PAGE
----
I have no story to tell you, except that I was looking for a good-for-you pancake recipe online–one that was big enough to ensure lots of leftovers I could use for breakfast on school days–and found on on 100 Days of Real Food that seemed like a great start. (Bonus? All you need is one big bowl, a whisk, and a griddle.) Pancakes, like French toast slices, are easy to freeze and reheat–just separate them with aluminum foil, slide them into a plastic bag and freeze. When you’re ready to reheat, just take out as many slices as you need (don’t skip the foil step, or else the pancakes will all stick together and you’ll find yourself saying very non-morning-appropriate words as you throw the mangled mess into the garbage) and pop them into the toaster. Voilà–breakfast is served.
Whole Wheat Banana Blueberry Pancakes (adapted from 100 Days of Real Food)
- 2 cups white whole-wheat flour
- 2 teaspoons baking powder
- 1 ½ teaspoons baking soda
- 1 teaspoon cinnamon–use a little more if you dig the taste of banana bread
- ½ teaspoon table salt (not the kind with iodine–it gives the food a metallic taste)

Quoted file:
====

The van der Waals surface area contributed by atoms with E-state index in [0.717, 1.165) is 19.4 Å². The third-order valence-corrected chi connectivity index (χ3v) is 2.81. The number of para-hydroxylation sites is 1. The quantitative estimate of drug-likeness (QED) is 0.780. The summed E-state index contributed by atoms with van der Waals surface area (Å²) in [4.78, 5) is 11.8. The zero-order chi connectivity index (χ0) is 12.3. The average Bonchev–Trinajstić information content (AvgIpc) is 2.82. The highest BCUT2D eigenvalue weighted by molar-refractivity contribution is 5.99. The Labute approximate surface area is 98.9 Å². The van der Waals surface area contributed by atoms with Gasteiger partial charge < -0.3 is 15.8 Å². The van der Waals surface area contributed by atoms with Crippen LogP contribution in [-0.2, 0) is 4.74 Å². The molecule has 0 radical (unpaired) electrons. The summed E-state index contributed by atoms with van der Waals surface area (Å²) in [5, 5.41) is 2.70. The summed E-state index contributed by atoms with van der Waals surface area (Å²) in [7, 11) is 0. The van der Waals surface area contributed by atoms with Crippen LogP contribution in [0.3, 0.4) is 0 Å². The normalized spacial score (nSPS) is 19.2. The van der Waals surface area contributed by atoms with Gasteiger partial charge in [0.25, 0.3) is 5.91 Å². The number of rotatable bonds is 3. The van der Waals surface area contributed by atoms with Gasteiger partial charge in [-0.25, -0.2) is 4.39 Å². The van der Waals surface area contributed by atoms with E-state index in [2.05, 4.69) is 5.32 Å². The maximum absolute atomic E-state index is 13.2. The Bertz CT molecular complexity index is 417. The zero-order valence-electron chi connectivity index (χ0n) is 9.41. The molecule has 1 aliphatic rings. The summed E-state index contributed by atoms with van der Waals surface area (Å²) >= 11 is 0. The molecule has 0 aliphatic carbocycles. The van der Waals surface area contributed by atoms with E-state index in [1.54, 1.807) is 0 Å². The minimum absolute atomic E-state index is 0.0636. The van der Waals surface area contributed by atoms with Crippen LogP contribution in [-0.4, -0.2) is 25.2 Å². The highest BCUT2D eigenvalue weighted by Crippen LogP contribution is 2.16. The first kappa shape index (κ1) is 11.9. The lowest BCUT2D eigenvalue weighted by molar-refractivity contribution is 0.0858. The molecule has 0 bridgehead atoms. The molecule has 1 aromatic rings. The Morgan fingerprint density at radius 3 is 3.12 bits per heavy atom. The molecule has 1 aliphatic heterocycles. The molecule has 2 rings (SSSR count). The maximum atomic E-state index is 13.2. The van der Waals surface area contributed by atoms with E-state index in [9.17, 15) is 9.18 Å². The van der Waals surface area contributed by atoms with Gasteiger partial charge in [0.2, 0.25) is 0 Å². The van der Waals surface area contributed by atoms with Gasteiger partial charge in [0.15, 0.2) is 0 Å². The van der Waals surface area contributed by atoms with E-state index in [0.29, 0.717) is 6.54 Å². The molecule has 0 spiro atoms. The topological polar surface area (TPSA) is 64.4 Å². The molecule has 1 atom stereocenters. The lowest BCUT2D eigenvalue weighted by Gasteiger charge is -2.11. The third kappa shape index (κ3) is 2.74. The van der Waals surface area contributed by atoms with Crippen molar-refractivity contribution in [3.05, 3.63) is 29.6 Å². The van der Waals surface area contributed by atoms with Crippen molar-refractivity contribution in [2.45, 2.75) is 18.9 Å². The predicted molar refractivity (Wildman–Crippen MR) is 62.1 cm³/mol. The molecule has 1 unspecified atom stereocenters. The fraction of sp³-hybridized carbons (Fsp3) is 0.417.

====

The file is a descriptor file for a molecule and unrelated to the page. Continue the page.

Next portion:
- 1 tablespoon honey
- 2 large eggs, lightly beaten
- 1 ¾ cups whole milk
- 2 tablespoons unsalted butter, melted
- 2 ripe bananas, mashed
- 1 cup fresh or thawed frozen blueberries
- coconut oil for frying (or butter, but pancakes will be softer)
In a large bowl, whisk together the flour, baking powder, baking soda, cinnamon, and salt. Make a well, or hole, in the center of the flour mixture, and add the honey, eggs, milk, and melted butter. Whisk together until just combined (over mixing will result in pancakes with the texture of hockey pucks). Gently fold the mashed bananas and blueberries into the batter with a spatula.
Heat a griddle or large pan over medium-high heat. Add about a 1/2 teaspoon of oil, making sure the surface of the griddle is coated. Using a small soup ladle, add pancake batter to the griddle. When bubbles appear and the edges of the pancakes begin to brown, flip them over (you may want to flatten them just a little). The second side won’t take as long to cook as the first.
Serve with maple syrup (if you don’t use the real stuff, try it. We use a store brand, which is cheaper than the fancy schmancy stuff, but it still comes straight out of a tree), and maybe some more fruit on the side. Try to leave a few for leftovers, if you can.
P.S. This is a great recipe to make if you have any little kids lying around–simple whisking, egg-breaking, and milk pouring are all child-friendly tasks. Just keep them away from the griddle or pan when you’re frying, of course.